In a dispute between two insurers, the district court determined that the contractor was not an additional insured under the subcontractor's policy. Navigators Spec. Ins. Co. v. St. Paul Surplus Lines Ins. Co., 2015 U.S. Dist. LEXIS 79338 (N. D. Cal. June 17, 2015).
McDevitt & McDevitt Construction Corporation was the general contractor for construction of a condominium complex. McDevitt was insured by Navigators Specialty Insurance Company. F&M was a subcontractor for the project for providing structural steel components. F&M's subcontract required it to obtain liability insurance and name McDevitt as an additional insured under a policy that was to be primary. F&M secured a policy with North American Capacity Insurance Company (NAC) which included an endorsement for additional insureds. The endorsement provided that an entity could be an additional insured only with respect to "occurrences resulting from work performed by you during the policy period, or occurrences resulting from the conduct of your business during the policy period."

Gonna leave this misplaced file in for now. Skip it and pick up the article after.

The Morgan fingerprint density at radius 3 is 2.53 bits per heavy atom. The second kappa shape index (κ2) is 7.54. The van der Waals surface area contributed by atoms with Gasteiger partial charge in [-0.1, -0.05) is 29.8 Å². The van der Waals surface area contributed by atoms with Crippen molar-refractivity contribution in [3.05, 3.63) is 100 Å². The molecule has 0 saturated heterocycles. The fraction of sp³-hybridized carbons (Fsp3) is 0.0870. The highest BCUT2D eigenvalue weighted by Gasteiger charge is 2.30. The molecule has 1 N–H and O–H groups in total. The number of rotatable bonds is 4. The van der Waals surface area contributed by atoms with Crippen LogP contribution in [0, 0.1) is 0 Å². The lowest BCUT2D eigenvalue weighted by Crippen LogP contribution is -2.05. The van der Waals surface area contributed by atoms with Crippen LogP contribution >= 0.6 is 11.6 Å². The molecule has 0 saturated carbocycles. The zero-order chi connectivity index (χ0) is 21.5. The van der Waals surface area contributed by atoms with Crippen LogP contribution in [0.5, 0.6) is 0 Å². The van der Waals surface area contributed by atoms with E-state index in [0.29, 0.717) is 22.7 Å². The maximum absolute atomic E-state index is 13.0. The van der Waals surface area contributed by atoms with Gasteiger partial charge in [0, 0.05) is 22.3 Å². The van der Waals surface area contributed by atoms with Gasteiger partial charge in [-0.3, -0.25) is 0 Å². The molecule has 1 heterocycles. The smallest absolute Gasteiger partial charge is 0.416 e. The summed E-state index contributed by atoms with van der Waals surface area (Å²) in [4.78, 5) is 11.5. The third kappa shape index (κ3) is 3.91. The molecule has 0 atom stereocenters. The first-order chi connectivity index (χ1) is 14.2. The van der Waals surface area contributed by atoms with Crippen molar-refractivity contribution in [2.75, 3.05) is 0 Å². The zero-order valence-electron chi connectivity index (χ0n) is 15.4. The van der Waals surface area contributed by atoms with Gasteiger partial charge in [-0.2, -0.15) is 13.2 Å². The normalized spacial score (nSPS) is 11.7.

McDevitt and F&M were sued for construct defect claims. Navigators defended McDevitt and NAC defended F&M. Navigators tendered McDevitt's defense to NAC because McDevitt was an additional insured under NAC's policy. NAC disclaimed coverage.
Navigators filed an action for declaratory judgment and both parties moved for summary judgment. It was undisputed that F&M completed the work that was the subject of the underlying lawsuits by June 2005, several months prior to the start of the NAC policy period. The only additional work that was completed by F&M during the policy period was the installation of a sink bracket in November 2005. But this work did not cause the property damage alleged in the underlying complaints. Navigators argued that because some of F&M's work was completed during the policy period, all of F&M's work should be considered to be within the policy period.
The court found, however, that the phrases "resulting from work" and "resulting from the conduct of your business" meant that the "occurrence" must have been caused by F&M's "work" or "conduct." Further "during the policy period" modified "work" and "conduct of your business." Specifically, the work under the subcontract or other business "conduct" that caused the "occurrence" must have been performed during the policy period.
Because there was no evidence that F&M's work or business conduct during the policy period caused the occurrence that gave rise to the liabilities in the underlying actions, McDevitt was not an additional insured under the NAC policy.